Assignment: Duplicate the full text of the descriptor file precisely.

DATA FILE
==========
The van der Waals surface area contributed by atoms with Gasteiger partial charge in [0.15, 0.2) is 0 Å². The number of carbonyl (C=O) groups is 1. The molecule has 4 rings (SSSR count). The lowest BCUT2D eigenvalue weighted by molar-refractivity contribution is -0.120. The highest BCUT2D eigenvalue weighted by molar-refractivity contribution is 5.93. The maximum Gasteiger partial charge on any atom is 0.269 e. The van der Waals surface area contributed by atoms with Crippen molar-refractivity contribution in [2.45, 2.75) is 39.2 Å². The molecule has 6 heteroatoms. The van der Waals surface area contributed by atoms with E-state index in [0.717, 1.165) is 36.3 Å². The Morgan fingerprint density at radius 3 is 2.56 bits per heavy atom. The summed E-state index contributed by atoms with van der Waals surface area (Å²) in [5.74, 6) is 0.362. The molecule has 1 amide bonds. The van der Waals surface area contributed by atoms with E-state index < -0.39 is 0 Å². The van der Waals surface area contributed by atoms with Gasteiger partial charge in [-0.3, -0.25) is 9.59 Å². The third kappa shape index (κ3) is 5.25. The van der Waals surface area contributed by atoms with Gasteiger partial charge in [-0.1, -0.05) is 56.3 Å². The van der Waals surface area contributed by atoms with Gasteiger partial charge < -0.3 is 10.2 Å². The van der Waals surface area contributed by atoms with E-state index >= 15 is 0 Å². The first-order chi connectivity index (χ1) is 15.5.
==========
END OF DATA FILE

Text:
The van der Waals surface area contributed by atoms with Gasteiger partial charge in [0.15, 0.2) is 0 Å². The number of carbonyl (C=O) groups is 1. The molecule has 4 rings (SSSR count). The lowest BCUT2D eigenvalue weighted by molar-refractivity contribution is -0.120. The highest BCUT2D eigenvalue weighted by molar-refractivity contribution is 5.93. The maximum Gasteiger partial charge on any atom is 0.269 e. The van der Waals surface area contributed by atoms with Crippen molar-refractivity contribution in [2.45, 2.75) is 39.2 Å². The molecule has 6 heteroatoms. The van der Waals surface area contributed by atoms with E-state index in [0.717, 1.165) is 36.3 Å². The Morgan fingerprint density at radius 3 is 2.56 bits per heavy atom. The summed E-state index contributed by atoms with van der Waals surface area (Å²) in [5.74, 6) is 0.362. The molecule has 1 amide bonds. The van der Waals surface area contributed by atoms with E-state index < -0.39 is 0 Å². The van der Waals surface area contributed by atoms with Gasteiger partial charge in [-0.3, -0.25) is 9.59 Å². The third kappa shape index (κ3) is 5.25. The van der Waals surface area contributed by atoms with Gasteiger partial charge in [-0.1, -0.05) is 56.3 Å². The van der Waals surface area contributed by atoms with Gasteiger partial charge < -0.3 is 10.2 Å². The van der Waals surface area contributed by atoms with E-state index >= 15 is 0 Å². The first-order chi connectivity index (χ1) is 15.5.